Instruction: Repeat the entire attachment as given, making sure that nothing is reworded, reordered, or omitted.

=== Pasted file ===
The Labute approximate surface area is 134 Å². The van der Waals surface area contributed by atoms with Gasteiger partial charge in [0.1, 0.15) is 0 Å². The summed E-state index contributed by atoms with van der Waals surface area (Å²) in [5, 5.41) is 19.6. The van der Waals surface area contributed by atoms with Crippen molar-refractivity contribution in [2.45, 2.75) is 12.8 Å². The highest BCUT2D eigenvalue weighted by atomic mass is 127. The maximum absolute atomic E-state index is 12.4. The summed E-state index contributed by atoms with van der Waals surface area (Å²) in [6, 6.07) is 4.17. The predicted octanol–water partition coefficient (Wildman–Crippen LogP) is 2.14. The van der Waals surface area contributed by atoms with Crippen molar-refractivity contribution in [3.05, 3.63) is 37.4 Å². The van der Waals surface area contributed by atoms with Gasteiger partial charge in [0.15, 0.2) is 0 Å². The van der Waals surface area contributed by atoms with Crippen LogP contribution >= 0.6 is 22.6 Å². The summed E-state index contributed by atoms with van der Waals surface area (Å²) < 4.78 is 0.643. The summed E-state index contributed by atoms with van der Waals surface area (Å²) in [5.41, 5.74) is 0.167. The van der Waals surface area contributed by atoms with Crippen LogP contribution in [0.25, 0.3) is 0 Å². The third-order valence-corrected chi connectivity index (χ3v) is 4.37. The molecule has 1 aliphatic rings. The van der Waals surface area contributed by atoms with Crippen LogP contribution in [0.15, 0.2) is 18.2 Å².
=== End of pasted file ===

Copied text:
The Labute approximate surface area is 134 Å². The van der Waals surface area contributed by atoms with Gasteiger partial charge in [0.1, 0.15) is 0 Å². The summed E-state index contributed by atoms with van der Waals surface area (Å²) in [5, 5.41) is 19.6. The van der Waals surface area contributed by atoms with Crippen molar-refractivity contribution in [2.45, 2.75) is 12.8 Å². The highest BCUT2D eigenvalue weighted by atomic mass is 127. The maximum absolute atomic E-state index is 12.4. The summed E-state index contributed by atoms with van der Waals surface area (Å²) in [6, 6.07) is 4.17. The predicted octanol–water partition coefficient (Wildman–Crippen LogP) is 2.14. The van der Waals surface area contributed by atoms with Crippen molar-refractivity contribution in [3.05, 3.63) is 37.4 Å². The van der Waals surface area contributed by atoms with Gasteiger partial charge in [0.15, 0.2) is 0 Å². The van der Waals surface area contributed by atoms with Crippen LogP contribution >= 0.6 is 22.6 Å². The summed E-state index contributed by atoms with van der Waals surface area (Å²) < 4.78 is 0.643. The summed E-state index contributed by atoms with van der Waals surface area (Å²) in [5.41, 5.74) is 0.167. The van der Waals surface area contributed by atoms with Crippen LogP contribution in [0.25, 0.3) is 0 Å². The third-order valence-corrected chi connectivity index (χ3v) is 4.37. The molecule has 1 aliphatic rings. The van der Waals surface area contributed by atoms with Crippen LogP contribution in [0.15, 0.2) is 18.2 Å².